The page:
UMEM Educational Pearls

Category: Toxicology

Title: Intranasal administration of naloxone for suspected opioid overdose

Keywords: intranasal naloxone, opioid overdose, reversal (PubMed Search)

Posted: 6/19/2019 by Hong Kim, MD
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Naloxone distribution programs have been expanding to promote the naloxone adminstration by laypersons, usually intranasal (IN) device, to victims of opioid overdose. A recent study analyzed the reports of prehospital naloxone administration reported to a regional poison center.

  • 1139 cases of prehospital naloxone administrations were identified between 2015 and 2017.
  • 98.2% had ventilatory depression
  • 97% were unresponsive
  • Law enforcement officers administered 91% of the naloxone, 97.9% via IN route


Opioid toxicity revesal:

  • Opioid-induced ventilatory or CNS depression was reversed in 79.2% after administering a mean naloxone dose of 3.12 mg. 
  • EMS administered additional naloxone (mean dose: 2.2 mg) to 291 due to lack of or partial reversal of opioid toxicity. 
  • 254 out of 291 (92.4%) regained normal/improved mental and ventilatory status.  
  • 95.9% of the overdose victims survived.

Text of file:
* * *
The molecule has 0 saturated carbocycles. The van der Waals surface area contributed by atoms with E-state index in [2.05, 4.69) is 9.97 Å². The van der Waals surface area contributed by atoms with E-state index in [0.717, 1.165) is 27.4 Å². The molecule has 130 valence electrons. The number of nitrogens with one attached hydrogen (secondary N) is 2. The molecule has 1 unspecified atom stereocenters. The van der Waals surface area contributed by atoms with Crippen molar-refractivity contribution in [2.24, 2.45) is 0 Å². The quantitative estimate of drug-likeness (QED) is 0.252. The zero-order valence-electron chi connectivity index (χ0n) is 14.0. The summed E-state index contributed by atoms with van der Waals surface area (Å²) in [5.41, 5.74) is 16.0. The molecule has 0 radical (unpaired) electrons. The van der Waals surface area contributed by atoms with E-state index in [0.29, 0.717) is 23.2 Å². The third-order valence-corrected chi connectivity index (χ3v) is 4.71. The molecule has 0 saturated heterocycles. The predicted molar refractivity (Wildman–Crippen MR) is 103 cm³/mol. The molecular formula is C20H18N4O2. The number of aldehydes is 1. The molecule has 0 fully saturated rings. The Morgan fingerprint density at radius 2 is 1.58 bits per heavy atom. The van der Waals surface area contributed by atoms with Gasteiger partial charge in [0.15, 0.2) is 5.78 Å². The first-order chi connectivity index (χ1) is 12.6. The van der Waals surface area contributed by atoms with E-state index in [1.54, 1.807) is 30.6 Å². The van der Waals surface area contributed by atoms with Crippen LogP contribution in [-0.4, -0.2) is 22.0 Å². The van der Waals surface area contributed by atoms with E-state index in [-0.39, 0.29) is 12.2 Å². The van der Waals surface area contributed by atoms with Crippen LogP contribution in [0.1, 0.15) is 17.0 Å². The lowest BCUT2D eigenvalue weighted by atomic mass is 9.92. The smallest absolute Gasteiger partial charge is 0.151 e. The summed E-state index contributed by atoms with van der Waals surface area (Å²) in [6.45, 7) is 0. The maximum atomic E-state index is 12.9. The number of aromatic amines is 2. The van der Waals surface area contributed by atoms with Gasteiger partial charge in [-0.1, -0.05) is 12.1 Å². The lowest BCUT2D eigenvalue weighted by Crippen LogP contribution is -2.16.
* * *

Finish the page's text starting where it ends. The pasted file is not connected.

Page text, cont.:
However, between 2015 and 2017, the reversal rate decreased (82.1% to 76.4%) while mean administered naloxone dose increased (2.12 mg to 3.63 mg). The cause of this trend is unknown but the dose of commercially available IN naloxone kit increased from 2 mg to 4 mg in 2016.


Bottom line:

  • IN naloxone administration is an effective intervention to reverse opioid toxicity.
  • However, larger naloxone doses were administered between 2015 and 2017 while the reversal rate decreased.
  • It is essential for bystander/witness of overdose to notify EMS as overdose victims may require additional naloxone administration/medical attention.



Mahonski SG et al. Prepacked naloxone administration for suspected opioid overdose in the era of illicitly manufactured fentanyl: a retrospective study of regional poison center data. Clin Toxicol 2019.